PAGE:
I think I went to almost every film Ryder ever showed during my years at IU along with my friends Cynthia, Guy, and Ulli. We would often meet at Bear’s before the film, eat a pizza, drink a few beers, and debate, as was our custom at the time (and remains mine to the detriment of my not so brilliant career and interactional life), about almost anything intellectual under the Bloomington sun and moon but especially about cinema and film. Then we would go, filled with joy and anticipation, to see the film in that wonderful back room at the wonderful Bear’s Place.
It was thanks to Ryder and Bear's that I think I first became aware of the Australian New Wave that was taking the cinephilic world by storm in the late 1970s and early 1980s. It was at Bear’s, if memory serves, that I first saw Peter Weir’s Picnic at Hanging Rock (1975), Weir’s The Last Wave (1977), Weir’s The Cars That Ate Paris (1974), Fred Schepisi’s The Chant of Jimmie Blacksmith (1978), the first Australian film to be accepted into competition for the Palme d’Or in Cannes, and Gilliam “Gill” Armstrong’s My Brilliant Career (1979), the second Australian film to be nominated for the Palme d’Or at Cannes.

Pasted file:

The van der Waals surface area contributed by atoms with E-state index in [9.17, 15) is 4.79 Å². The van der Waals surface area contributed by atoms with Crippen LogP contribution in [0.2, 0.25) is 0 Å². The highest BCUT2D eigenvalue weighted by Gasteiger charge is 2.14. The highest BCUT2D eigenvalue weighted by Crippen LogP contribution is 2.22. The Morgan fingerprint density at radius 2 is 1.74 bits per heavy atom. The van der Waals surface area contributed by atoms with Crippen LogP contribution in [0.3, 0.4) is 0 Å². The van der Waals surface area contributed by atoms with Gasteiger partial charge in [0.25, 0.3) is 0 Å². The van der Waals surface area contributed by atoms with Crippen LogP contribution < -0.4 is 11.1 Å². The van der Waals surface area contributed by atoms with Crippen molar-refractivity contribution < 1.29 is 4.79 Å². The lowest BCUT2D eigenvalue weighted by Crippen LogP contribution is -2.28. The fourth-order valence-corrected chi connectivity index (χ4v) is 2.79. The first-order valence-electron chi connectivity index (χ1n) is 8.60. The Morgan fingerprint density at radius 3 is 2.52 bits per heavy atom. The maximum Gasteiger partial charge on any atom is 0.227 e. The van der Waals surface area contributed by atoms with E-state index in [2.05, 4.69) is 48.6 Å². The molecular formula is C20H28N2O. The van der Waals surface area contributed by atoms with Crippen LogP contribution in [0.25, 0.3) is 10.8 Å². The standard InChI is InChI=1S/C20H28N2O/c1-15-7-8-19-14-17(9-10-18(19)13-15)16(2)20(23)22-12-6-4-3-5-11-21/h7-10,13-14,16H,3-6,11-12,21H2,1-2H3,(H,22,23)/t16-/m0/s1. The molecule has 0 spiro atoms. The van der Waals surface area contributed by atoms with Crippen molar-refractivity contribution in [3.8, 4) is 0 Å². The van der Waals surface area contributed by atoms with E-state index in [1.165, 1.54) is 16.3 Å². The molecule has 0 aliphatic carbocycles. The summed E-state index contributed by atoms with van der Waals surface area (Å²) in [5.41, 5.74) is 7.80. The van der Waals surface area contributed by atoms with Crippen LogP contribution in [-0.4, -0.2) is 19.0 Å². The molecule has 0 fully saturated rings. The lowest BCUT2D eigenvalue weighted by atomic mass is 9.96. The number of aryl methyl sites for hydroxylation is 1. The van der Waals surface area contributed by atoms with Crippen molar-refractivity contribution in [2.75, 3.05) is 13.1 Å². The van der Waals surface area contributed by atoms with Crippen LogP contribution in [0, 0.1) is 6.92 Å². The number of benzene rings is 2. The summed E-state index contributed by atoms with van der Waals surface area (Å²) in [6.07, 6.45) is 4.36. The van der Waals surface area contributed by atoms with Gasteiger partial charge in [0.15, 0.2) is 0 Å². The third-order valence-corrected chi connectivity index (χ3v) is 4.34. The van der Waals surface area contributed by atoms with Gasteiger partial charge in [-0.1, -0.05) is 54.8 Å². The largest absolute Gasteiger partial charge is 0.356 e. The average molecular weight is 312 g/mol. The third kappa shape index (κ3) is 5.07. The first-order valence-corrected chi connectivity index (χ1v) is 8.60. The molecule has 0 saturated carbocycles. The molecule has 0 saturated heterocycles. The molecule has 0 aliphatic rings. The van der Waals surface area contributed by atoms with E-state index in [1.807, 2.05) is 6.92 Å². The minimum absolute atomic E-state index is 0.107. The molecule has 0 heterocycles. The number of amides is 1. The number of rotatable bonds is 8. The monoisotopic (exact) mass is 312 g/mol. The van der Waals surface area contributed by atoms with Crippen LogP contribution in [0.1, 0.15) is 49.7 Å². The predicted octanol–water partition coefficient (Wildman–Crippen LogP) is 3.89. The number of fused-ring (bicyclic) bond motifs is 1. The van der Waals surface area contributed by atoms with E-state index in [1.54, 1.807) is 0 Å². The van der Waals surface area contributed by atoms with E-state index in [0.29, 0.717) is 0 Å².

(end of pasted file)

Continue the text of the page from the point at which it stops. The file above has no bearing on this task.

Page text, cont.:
Margaret Fink, the producer of My Brilliant Career, had purchased the film rights to Myles Franklin’s semi-autobiographical novel (though Franklin often denied that there was an autobiographical element in the book) My Brilliant Career (1901) in the early 1960s and spent some fifteen years trying to find financial backing for an adaptation of the novel. Fink and her production company, writer Eleanor Whitcombe, director Gillian Armstrong, Production Designer Luciana Arrighi, Costume Designer Anna Senior—did you notice all of those women?—DP Donald McAlpine, the New South Wales Film Corporation, and distributor General Union finally brought My Brilliant Career to cinema screens around the world in 1979.